The opinion of the court was delivered by: Kendall J. Newman United States Magistrate Judge
Petitioner is a state prisoner proceeding without counsel with a petition for writ of habeas corpus pursuant to 28 U.S.C. § 2254. Petitioner challenges his June 2007 conviction for a prison disciplinary. In particular, petitioner was convicted of possession of contraband (razor blade) in violation of Cal. Code Regs. tit. 15, § 3006(a). Petitioner alleges that his right to due process was violated by the failure of prison officials to appoint a staff assistant to assist him at the disciplinary hearing.
For the following reasons, respondent is ordered to file further briefing. "Prison disciplinary proceedings are not part of a criminal prosecution, and the full panoply of rights due a defendant in such proceedings does not apply." Wolff v. McDonnell, 418 U.S. 539, 556 (1974). With respect to prison disciplinary proceedings, the minimum procedural requirements that must be met are: (1) written notice of the charges; (2) at least 24 hours between the time the prisoner receives written notice and the time of the hearing, so that the prisoner may prepare his defense; (3) a written statement by the fact finders of the evidence they rely on and reasons for taking disciplinary action; (4) the right of the prisoner to call witnesses and present documentary evidence in his defense, when permitting him to do so would not be unduly hazardous to institutional safety or correctional goals; and (5) legal assistance to the prisoner where the prisoner is illiterate or the issues presented are legally complex. Id. at 563-71. Confrontation and cross examination are not generally required. Id. at 567.
Regarding legal assistance, the law distinguishes between staff assistants and investigative employees. A staff assistant, when assigned, is responsible for informing the inmate of his rights and of the disciplinary hearing procedures, advising and assisting the inmate in preparation for the hearing, and representing the inmate's position at the hearing. Cal. Code Regs. tit. 15, § 3318(b). An investigative employee, when assigned, is responsible for interviewing the charged inmate, gathering information, questioning staff and inmates with relevant information, and screening prospective witnesses. Cal.Code. Regs. tit. 15, § 3318(a).
As noted supra, the Supreme Court has held that due process may require the assistance of a fellow inmate or staff member to act on the prisoner's behalf at a prison disciplinary hearing, but only in limited circumstances. See Wolff, 418 U.S. at 570. Specifically, the Supreme Court stated:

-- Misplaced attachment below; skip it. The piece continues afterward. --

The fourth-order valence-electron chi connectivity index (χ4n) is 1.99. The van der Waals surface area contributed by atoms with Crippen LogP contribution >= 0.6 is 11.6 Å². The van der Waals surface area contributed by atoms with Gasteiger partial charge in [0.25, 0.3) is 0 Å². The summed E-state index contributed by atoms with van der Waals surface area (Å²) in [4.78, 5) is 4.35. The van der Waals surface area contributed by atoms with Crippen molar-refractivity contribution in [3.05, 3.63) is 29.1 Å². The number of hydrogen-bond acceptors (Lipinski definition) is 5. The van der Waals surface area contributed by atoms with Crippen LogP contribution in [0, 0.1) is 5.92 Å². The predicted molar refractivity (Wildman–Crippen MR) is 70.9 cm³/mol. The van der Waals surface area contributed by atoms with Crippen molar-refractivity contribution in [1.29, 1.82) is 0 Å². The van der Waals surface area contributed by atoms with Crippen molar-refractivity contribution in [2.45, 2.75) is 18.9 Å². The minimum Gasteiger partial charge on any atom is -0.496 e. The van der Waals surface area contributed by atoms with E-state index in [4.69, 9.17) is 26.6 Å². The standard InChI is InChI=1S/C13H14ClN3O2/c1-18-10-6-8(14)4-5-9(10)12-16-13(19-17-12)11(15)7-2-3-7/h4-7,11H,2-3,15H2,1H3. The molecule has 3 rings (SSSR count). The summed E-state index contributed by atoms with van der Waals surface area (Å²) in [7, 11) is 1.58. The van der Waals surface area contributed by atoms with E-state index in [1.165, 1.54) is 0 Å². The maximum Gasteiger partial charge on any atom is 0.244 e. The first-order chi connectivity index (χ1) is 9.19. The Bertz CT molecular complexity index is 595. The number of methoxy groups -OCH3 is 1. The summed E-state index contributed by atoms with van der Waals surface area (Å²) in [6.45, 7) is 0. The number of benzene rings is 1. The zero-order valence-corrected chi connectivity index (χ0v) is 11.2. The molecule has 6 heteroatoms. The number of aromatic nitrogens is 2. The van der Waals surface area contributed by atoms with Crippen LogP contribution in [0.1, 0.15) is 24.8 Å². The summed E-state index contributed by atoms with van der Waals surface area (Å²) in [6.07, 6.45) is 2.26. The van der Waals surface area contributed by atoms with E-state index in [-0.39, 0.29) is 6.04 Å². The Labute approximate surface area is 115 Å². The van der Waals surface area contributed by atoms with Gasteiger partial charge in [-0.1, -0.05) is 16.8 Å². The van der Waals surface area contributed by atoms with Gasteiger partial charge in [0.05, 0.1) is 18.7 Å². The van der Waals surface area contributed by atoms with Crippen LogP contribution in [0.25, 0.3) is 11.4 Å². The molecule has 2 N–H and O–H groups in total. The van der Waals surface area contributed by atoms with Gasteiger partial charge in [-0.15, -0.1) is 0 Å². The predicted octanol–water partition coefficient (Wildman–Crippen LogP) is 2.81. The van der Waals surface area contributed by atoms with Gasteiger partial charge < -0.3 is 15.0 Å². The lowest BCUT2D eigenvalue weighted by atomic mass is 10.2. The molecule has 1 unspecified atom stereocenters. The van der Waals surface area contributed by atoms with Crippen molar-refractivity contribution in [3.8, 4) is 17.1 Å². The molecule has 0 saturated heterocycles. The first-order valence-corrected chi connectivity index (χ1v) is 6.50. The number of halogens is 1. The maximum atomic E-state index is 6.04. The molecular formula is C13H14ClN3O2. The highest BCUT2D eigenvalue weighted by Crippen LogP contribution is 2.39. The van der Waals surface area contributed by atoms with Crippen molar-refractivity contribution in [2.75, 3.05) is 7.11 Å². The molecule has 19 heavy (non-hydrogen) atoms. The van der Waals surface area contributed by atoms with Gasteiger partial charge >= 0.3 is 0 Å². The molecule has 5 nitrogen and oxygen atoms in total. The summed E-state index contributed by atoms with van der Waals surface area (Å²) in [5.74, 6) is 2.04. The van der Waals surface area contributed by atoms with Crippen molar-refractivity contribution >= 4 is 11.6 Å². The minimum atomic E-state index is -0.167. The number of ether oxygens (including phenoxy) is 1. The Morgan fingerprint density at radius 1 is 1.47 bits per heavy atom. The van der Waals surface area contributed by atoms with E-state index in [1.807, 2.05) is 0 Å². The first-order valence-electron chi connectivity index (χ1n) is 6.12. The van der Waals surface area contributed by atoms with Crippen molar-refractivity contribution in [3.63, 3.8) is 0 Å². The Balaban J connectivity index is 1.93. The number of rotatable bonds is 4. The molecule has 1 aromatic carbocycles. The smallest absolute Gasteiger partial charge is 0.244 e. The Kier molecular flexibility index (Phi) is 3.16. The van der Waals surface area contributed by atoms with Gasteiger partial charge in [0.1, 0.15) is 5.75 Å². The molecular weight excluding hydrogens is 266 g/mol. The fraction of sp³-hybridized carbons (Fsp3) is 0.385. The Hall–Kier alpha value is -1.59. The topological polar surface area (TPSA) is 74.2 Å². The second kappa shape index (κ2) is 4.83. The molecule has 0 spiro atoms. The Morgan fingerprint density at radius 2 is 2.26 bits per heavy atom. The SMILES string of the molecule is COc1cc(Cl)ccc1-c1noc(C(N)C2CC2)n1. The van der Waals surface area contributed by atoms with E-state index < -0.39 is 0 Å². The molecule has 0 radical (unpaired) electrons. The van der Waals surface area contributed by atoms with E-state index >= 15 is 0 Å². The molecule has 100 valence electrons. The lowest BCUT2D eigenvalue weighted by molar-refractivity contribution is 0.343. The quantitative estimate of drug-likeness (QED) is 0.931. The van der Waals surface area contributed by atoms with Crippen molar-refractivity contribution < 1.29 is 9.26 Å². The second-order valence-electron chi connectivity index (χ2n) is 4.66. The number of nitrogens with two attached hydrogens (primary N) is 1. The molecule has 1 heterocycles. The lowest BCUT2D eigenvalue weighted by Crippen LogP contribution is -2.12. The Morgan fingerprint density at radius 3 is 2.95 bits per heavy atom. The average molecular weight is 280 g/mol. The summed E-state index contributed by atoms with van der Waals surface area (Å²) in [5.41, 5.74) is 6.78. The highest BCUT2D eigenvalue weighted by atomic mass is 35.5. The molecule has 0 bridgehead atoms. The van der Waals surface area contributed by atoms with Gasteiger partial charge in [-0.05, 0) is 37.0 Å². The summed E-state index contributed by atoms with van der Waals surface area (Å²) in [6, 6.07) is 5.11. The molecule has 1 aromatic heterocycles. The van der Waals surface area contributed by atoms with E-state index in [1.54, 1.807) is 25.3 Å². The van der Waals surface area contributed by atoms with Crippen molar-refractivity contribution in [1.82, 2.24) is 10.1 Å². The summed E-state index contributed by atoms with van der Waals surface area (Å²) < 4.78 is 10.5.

Where an illiterate inmate is involved [ ... ] or where the complexity of the issue makes it unlikely that the inmate will be able to collect and present the evidence necessary for an adequate comprehension of the case, he should be free to seek the aid of a fellow inmate, or if that is forbidden, to have adequate substitute aid in the form of help from the staff or from a sufficiently competent inmate designated by the staff.
In the instant case, an investigative employee was appointed to assist petitioner in investigating the charges against him. However, a staff assistant to help petitioner during the disciplinary hearing was not assigned.
Petitioner argues that because he is illiterate, the failure of prison officials to appoint a staff assistant violated his right to due process. Petitioner argues that his Test of Adult Basic Education ("TABE") score was 3.6, and that TABE scores below 4.0 demonstrate functional illiteracy. Attached as an exhibit to the petition is a rules violation report dated September 24, 2006, regarding a different offense. (Dkt. 1, at 33.) This report states that petitioner was appointed a staff assistant because his TABE score was below 4.0:
Subject has a TABE score below 4.0 and does not evidence an inability to effectively communicate during the hearing process. To ensure the Subject's ability to effectively communicate for due process, this SHO explained the charges/options/process instructions to the Subject by reading the document, speaking slowly, and rephrasing the sentences in simple English. The Subject explained his understanding of the charges/options/ process/instructions to this SHO's satisfaction. Based on the Subject's TABE score, he was assigned a Staff Assistant.
Also attached to the petition is a copy of what appears to be a report from a classification committee hearing. (Id., at 31.) This report, dated June 14, 2007, states that petitioner had a TABE score of 3.6. (Id.)
In the answer, respondent argues that there is no evidence that petitioner was illiterate at the time of the at-issue June 2007 disciplinary hearing. Respondent cites to the Rules Violation Report for the 2007 disciplinary hearing which indicates that petitioner was not illiterate:
Subject has a TABE score above 4.0 and did not evidence an inability to effectively communicate during this hearing process. To ensure the Subject's ability to effectively communicate for due process, this SHO explained the charges/process/options/ instructions to the Subject. EEC established by having Inmate JOHNSON read the RVR. Inmate JOHNSON states that he understands what he read and the charge against him. Inmate JOHNSON states he understands his due process rights as plained by the ...